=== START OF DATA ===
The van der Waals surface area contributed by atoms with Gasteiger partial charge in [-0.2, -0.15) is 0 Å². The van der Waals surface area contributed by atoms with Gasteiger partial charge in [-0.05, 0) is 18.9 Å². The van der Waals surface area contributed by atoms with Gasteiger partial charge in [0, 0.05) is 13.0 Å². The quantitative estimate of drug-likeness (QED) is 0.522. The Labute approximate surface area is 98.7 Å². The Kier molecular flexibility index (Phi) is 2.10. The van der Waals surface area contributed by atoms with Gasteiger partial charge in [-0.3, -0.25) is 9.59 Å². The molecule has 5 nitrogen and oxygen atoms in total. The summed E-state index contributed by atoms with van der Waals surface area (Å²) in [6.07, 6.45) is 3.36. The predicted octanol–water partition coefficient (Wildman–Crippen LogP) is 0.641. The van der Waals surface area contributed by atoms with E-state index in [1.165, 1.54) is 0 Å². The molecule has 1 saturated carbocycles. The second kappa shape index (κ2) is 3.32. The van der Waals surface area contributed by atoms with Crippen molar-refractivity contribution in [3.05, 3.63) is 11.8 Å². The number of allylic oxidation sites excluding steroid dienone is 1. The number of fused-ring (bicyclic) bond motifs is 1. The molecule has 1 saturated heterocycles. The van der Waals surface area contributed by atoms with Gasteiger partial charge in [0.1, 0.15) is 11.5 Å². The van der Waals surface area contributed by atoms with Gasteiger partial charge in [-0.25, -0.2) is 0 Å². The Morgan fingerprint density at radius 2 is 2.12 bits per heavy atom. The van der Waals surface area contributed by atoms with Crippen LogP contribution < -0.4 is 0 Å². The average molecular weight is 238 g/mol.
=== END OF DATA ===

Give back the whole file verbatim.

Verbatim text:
The van der Waals surface area contributed by atoms with Gasteiger partial charge in [-0.2, -0.15) is 0 Å². The van der Waals surface area contributed by atoms with Gasteiger partial charge in [-0.05, 0) is 18.9 Å². The van der Waals surface area contributed by atoms with Gasteiger partial charge in [0, 0.05) is 13.0 Å². The quantitative estimate of drug-likeness (QED) is 0.522. The Labute approximate surface area is 98.7 Å². The Kier molecular flexibility index (Phi) is 2.10. The van der Waals surface area contributed by atoms with Gasteiger partial charge in [-0.3, -0.25) is 9.59 Å². The molecule has 5 nitrogen and oxygen atoms in total. The summed E-state index contributed by atoms with van der Waals surface area (Å²) in [6.07, 6.45) is 3.36. The predicted octanol–water partition coefficient (Wildman–Crippen LogP) is 0.641. The van der Waals surface area contributed by atoms with E-state index in [1.165, 1.54) is 0 Å². The molecule has 1 saturated carbocycles. The second kappa shape index (κ2) is 3.32. The van der Waals surface area contributed by atoms with Crippen molar-refractivity contribution in [3.05, 3.63) is 11.8 Å². The number of allylic oxidation sites excluding steroid dienone is 1. The number of fused-ring (bicyclic) bond motifs is 1. The molecule has 1 saturated heterocycles. The van der Waals surface area contributed by atoms with Gasteiger partial charge in [0.1, 0.15) is 11.5 Å². The van der Waals surface area contributed by atoms with Gasteiger partial charge in [-0.25, -0.2) is 0 Å². The Morgan fingerprint density at radius 2 is 2.12 bits per heavy atom. The van der Waals surface area contributed by atoms with Crippen LogP contribution < -0.4 is 0 Å². The average molecular weight is 238 g/mol.